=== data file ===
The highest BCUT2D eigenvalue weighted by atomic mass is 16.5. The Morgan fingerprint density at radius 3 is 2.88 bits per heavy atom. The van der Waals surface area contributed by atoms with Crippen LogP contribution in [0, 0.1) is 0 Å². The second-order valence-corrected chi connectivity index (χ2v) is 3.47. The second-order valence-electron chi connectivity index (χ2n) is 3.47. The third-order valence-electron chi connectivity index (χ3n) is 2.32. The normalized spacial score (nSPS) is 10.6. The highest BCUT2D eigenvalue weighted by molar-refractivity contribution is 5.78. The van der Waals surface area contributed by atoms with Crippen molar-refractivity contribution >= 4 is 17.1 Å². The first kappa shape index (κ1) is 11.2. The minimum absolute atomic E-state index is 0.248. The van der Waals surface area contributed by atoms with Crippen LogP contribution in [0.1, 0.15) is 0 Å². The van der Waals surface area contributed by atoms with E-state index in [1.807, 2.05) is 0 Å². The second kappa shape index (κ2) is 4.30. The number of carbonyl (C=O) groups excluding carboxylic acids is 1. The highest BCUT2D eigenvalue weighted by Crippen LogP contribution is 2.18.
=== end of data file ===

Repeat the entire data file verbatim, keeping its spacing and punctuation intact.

The highest BCUT2D eigenvalue weighted by atomic mass is 16.5. The Morgan fingerprint density at radius 3 is 2.88 bits per heavy atom. The van der Waals surface area contributed by atoms with Crippen LogP contribution in [0, 0.1) is 0 Å². The second-order valence-corrected chi connectivity index (χ2v) is 3.47. The second-order valence-electron chi connectivity index (χ2n) is 3.47. The third-order valence-electron chi connectivity index (χ3n) is 2.32. The normalized spacial score (nSPS) is 10.6. The highest BCUT2D eigenvalue weighted by molar-refractivity contribution is 5.78. The van der Waals surface area contributed by atoms with Crippen molar-refractivity contribution >= 4 is 17.1 Å². The first kappa shape index (κ1) is 11.2. The minimum absolute atomic E-state index is 0.248. The van der Waals surface area contributed by atoms with Crippen LogP contribution in [0.1, 0.15) is 0 Å². The van der Waals surface area contributed by atoms with E-state index in [1.807, 2.05) is 0 Å². The second kappa shape index (κ2) is 4.30. The number of carbonyl (C=O) groups excluding carboxylic acids is 1. The highest BCUT2D eigenvalue weighted by Crippen LogP contribution is 2.18.